Published on Wednesday, 30 November -0001 00:00
By Jean Doran Matua
When the Red Bulls returned from Iraq some weeks ago, there were several local men among them: Lewis Hoskins, Joe Sequest, Brian Theis, and Dave Markgraf.
We first met Markgraf when he and his brother Rob were preparing to ship off at about the same time, just after Thanksgiving 2004. Both did their tours, and both returned safe and sound.
Dave first served in the Persian Gulf in 1994, when he was in the Navy, during the Gulf War. He joined the National Guard, and was called to Iraq in 2004. His most recent tour was as company commander at batallion headquarters in Basra, Iraq. His company was responsible for logistics, operations and maintenance for the base and division headquarters.
Dave said it was hard to compare the two tours tours. In 2004 he spent much of his time patrolling, interacting with locals. This last time he was mostly on base, and his interaction with locals was more limited to the 3,000 or so who worked on base. Dave noted that it was much calmer in Iraq during his last tour than it was in 2004.
The average temperature in Iraq is 116, although it sometimes reaches 123-125 degrees.
"You get used to it," said Dave. "It feels like 95."
As company commander, Dave was responsible for more than 200 people under him.
"I liked being company commander, making decisions and being part of more than 200 lives, and being a mentor, a leader of that group," said Markgraf. He added that he hoped he had improved the lives of these men and women, most of whom were younger than he.
Dave is enjoying his time away now. "It's nice to be able to relax and not have that worry," he said.
Dave noted that he was home on leave for two weeks last November, but still got phone calls and e-mails from Iraq. Returning after leave was a bit easier, he said, since he had a short time to count down until his return home for good, a few months later.
When Dave left home in 2004, he and his wife Jessica had a young son and another baby on the way. In one sense, it was easier to leave then. When he left home in 2009, he was leaving two children who were no longer infants, 5-year-old Jacob and 3-year-old Hannah. That was truly the hardest thing for him to do.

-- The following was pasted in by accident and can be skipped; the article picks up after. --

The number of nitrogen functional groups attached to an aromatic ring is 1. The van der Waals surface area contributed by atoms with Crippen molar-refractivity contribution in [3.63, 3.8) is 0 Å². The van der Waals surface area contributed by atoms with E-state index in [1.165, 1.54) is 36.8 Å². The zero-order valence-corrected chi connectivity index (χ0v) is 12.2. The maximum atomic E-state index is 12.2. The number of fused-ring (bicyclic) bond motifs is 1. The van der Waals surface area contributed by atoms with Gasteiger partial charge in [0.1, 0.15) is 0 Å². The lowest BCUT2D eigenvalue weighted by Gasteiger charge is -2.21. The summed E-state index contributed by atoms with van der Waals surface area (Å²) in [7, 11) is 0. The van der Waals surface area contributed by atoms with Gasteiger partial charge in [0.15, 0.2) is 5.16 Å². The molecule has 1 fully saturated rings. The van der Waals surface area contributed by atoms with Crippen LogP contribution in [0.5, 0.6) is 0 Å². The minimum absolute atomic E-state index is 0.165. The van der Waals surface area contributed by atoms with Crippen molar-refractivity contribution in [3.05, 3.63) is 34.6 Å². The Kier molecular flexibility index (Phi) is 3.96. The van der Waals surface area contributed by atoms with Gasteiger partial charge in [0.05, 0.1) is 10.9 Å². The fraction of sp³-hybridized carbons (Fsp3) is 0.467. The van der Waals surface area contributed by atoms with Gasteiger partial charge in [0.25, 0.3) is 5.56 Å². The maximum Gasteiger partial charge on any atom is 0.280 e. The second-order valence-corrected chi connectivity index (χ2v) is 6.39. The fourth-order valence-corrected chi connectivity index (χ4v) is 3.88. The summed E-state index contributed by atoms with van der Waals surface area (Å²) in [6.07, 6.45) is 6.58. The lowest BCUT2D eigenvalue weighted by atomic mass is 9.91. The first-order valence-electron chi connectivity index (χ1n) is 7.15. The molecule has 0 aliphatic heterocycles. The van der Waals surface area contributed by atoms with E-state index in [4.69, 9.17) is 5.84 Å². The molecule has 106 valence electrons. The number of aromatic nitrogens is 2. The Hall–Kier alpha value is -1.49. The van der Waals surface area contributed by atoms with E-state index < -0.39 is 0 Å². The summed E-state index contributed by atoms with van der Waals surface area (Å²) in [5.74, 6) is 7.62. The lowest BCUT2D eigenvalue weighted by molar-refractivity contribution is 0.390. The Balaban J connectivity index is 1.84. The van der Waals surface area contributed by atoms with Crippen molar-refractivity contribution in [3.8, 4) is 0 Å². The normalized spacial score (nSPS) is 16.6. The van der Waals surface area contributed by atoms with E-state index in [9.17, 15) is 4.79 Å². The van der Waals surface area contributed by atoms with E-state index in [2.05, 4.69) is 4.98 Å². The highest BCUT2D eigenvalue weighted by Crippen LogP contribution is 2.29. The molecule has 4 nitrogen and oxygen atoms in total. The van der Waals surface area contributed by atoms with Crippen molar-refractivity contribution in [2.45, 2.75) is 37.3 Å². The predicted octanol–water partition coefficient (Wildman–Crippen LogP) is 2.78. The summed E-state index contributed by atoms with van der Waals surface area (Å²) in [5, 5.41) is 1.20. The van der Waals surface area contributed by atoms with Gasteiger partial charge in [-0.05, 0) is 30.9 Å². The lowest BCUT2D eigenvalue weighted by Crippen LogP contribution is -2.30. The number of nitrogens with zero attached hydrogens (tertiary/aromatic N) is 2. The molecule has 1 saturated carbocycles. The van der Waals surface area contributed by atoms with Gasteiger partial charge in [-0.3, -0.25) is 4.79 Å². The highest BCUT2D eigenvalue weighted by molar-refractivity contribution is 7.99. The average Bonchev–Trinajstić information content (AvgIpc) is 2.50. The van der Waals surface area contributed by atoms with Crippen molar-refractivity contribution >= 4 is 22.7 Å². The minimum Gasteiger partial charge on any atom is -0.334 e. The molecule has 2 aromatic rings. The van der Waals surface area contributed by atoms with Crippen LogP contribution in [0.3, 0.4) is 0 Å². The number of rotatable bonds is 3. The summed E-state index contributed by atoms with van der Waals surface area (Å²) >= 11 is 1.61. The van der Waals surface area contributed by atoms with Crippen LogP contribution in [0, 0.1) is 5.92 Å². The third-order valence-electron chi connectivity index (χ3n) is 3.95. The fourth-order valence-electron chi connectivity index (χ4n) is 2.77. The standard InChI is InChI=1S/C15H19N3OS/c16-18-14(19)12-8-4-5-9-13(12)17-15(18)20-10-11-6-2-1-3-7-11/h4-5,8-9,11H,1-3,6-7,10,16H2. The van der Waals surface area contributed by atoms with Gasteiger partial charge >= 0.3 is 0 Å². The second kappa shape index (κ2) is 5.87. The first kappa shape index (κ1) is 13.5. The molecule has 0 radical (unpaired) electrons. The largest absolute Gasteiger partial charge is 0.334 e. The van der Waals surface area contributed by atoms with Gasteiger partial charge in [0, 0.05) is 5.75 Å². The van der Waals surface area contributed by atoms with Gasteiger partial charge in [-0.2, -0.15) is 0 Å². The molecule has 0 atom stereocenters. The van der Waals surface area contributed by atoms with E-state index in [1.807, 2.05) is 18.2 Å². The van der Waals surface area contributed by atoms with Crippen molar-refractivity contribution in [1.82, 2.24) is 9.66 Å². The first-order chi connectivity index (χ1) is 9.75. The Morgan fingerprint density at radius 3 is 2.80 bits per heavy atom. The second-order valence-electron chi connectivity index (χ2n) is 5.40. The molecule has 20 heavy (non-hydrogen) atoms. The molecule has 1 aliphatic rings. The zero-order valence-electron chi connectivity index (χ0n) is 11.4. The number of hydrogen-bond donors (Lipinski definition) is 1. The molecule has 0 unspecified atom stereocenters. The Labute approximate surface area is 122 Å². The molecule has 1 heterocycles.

Communicating with his family was much easier this last time. They could, instant-message, phone calls were relatively easy and more frequent, and e-mail was quicker this time around. This all helped a little to ease the pains of separation. It also helped that there was less violence in general during this tour, and less worry about daily safety.
"I'm thrilled to have him home," said Jessica.
Jessica had quit her job before Dave was deployed to Iraq last year. She stayed home for the summer with the kids.
"It was harder than I thought," she said.
In September, Jessica went back to school to become a speech therapist.
Now that he's back at home, Jessica shared that she's sometimes frustrated and annoyed that it's hard to get her kids to listen to her. They always listen to their dad. That's kids for you.
Both Dave and Jessica expressed their gratitude for support from home: packages, prayers, help with chores, all were a big help.
Both urge continued support of those in the military.
"Some people don't know they have neighbors deployed," said Jessica. "They need to share with their neighbors so they can help [with snowblowing and such]"
It's more important to help the families, she added.
The Markgraf's feel blessed for the help they received from family, friends and neighbors with things like fixing the roof and car, or providing daycare.
"It was really awesome," said Jessica.
While some might call Dave a "Hometown Hero" for serving his country, Dave might pass that honor on to his wife Jessica who was a "hero" here at home during his deployment..